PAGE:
A principal limitation of HSC transplantation remains the safe and facile liberation of the niche space to accept the donor graft. Our results establish that treatment of adult immunocompetent mice with two biologic agents, opsonizing anti–c-Kit antibodies and CD47 antagonists, leads to extensive depletion of HSC and progenitor cells and enables exogenous congenic HSCs to robustly engraft. Although previous studies have attempted to use ACK2 in immunocompetent recipients, it has not been possible without low-dose radiation. Combination of 300 cGy and 2 mg of ACK2 resulted in HSC chimerism (20), similar to our protocol of using ACK2 and CD47 antagonism. When additionally combined with transient depleting anti-lymphocyte antibodies, this regimen permitted HSC allotransplantation between mHC-mismatched donor/recipient pairs, the most common transplant scenario encountered clinically. The extension of this approach to humans could obviate the need for nonspecific toxic therapies that are the current standard of care and could subsequently allow for HSC transplantation to be extended to a broader set of patients. This prospect is particularly appealing in the era of modern gene-editing technologies, and it is readily conceivable that, for nonmalignant indications, a regimen consisting of anti–c-Kit plus CV1mb or anti-CD47 antibody such as Hu5F9G4, which is currently undergoing clinical trials (ClinicalTrials.gov NCT02216409 and NCT02367196), could enable autologous gene-edited HSC transplants to effectively cure inherited immunodeficiency, inborn errors of metabolism, hemoglobinopathies, and other diseases, as well as induce tolerance for solid organ transplants.

The superior efficacy of ACK2 at HSC depletion in immunocompromised mice compared to immunocompetent wild-type mice is a question that remains incompletely resolved. Both T and B cells independently offer some protection from ACK2, suggesting two potential mechanisms for further study. One explanation may be that regulatory T cells regulate antibody-directed functions of macrophages, similar to their inhibition of antibody-dependent cytotoxicity of NK cells (33). Studies published by our group (34) and others (35) suggest that T cells influence HSC cycling in and out of the marrow niches. This effect of T cells is not due to their immune function per se, but rather appears to be related to the cytokines locally produced in the marrow. T cells may also exert control or suppression over the marrow macrophages. Similarly, B cells in wild-type mice may limit the effectiveness of ACK2 through the production of endogenous immunoglobulin, which could compete with ACK2 for binding to FcRs. This mechanism may be similar to the immunosuppressive effect elicited by administration of intravenous immunoglobulin. Irrespective of the cause of attenuated action of ACK2 in wild-type animals, the augmented efficacy of the antibody by CD47 blockade extends the treatment principle to a more realistic model of clinical practice.

The principal toxicity of cytopenias that we observed from the combined targeting of CD47 and c-Kit was secondary to stem and progenitor niche clearance, the intended consequence of this therapy. Mice receiving ACK2 + CD47 antagonists exhibited substantial reduction in hematologic parameters, particularly with respect to RBC indices. The half-life of RBCs in mice is shorter than that in humans (36), which may, in part, explain this effect. That said, in the clinical setting, this toxicity can be mitigated by careful monitoring and transient supportive transfusions. CD47-blocking therapies themselves can affect RBC indices, but dosing strategies have been described to avoid this toxicity (37). Furthermore, our studies use high doses of donor HSCs to achieve rapid blood cell recovery, a strategy that is clinically feasible as the numbers are similar to previously performed megadose CD34+ cell transplants (38). c-Kit is widely expressed on other tissues. Hence, unwanted off-target effects are possible. However, to date, the reported side effects of ACK2 have been mild and transient, including graying of mice (18) and reduction of spermatogonia (19). Although both CD47-blocking therapies and anti–c-Kit antibodies are being independently investigated in early-phase clinical trials, additional trials will be needed to assess the safety and feasibility of a combined regimen for patients.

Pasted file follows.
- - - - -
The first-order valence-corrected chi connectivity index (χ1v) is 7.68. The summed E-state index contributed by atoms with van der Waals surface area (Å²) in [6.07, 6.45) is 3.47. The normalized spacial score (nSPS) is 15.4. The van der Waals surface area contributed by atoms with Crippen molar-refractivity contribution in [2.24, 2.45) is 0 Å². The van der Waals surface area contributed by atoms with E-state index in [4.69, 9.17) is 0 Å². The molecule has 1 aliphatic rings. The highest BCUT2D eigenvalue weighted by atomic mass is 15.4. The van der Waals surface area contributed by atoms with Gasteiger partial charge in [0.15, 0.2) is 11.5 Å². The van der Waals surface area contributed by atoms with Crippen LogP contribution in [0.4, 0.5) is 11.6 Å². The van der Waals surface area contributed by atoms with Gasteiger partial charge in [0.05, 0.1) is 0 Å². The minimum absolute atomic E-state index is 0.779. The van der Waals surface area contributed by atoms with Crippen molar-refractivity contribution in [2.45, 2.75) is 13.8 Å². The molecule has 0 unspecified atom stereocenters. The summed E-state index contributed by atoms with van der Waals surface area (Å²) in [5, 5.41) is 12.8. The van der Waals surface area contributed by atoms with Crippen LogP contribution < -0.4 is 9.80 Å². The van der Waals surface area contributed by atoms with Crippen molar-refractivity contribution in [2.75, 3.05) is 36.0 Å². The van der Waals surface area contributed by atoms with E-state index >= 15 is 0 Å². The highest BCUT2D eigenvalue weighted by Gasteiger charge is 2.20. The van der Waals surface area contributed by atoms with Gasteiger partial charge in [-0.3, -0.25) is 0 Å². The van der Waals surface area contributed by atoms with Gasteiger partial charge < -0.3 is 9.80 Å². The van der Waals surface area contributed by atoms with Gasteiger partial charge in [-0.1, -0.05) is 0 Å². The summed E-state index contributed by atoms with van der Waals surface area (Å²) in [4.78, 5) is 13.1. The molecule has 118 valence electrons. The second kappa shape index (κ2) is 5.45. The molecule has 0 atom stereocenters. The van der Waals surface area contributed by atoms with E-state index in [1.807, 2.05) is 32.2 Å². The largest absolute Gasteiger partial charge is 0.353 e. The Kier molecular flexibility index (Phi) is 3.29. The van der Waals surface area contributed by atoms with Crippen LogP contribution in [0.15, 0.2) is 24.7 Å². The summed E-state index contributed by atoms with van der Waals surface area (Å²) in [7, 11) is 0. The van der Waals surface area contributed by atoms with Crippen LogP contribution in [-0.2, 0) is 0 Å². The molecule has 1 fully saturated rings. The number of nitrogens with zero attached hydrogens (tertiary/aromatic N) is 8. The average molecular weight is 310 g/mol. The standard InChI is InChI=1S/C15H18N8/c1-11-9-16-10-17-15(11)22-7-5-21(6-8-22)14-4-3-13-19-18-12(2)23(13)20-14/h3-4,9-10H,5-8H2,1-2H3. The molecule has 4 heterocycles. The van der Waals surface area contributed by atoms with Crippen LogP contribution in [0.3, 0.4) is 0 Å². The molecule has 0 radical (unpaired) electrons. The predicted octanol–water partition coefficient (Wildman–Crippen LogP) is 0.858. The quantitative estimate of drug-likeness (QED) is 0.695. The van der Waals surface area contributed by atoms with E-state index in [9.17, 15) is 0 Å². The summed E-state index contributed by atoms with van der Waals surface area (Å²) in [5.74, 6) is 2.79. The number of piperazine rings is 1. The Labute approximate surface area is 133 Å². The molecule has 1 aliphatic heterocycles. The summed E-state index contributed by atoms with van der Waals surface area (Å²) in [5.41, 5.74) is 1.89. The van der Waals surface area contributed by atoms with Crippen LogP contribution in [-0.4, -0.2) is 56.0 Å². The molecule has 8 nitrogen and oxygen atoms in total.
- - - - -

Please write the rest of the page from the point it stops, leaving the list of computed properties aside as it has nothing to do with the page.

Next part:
Thus far, CD47 blockade has largely been applied to directing myeloid effector responses against cancers. The results presented here suggest a wider therapeutic application for blockade of the CD47-SIRPα pathway. The robust synergism between pharmacologic CD47 antagonism and anti–c-Kit antibodies in a syngeneic model provides strong evidence for the value of using CD47-blocking therapies to increase the cell-depletive capacity of therapeutic antibodies that target nonmalignant cells. The compelling therapeutic profile that anti–c-Kit antibodies combined with CD47 antagonism exhibited in allowing robust HSC engraftment suggests that such targeted therapy could supplant the toxic therapies that have traditionally been used to achieve HSC replacement in patients with disorders correctable with hematopoietic cell transplantations or HSC transplants.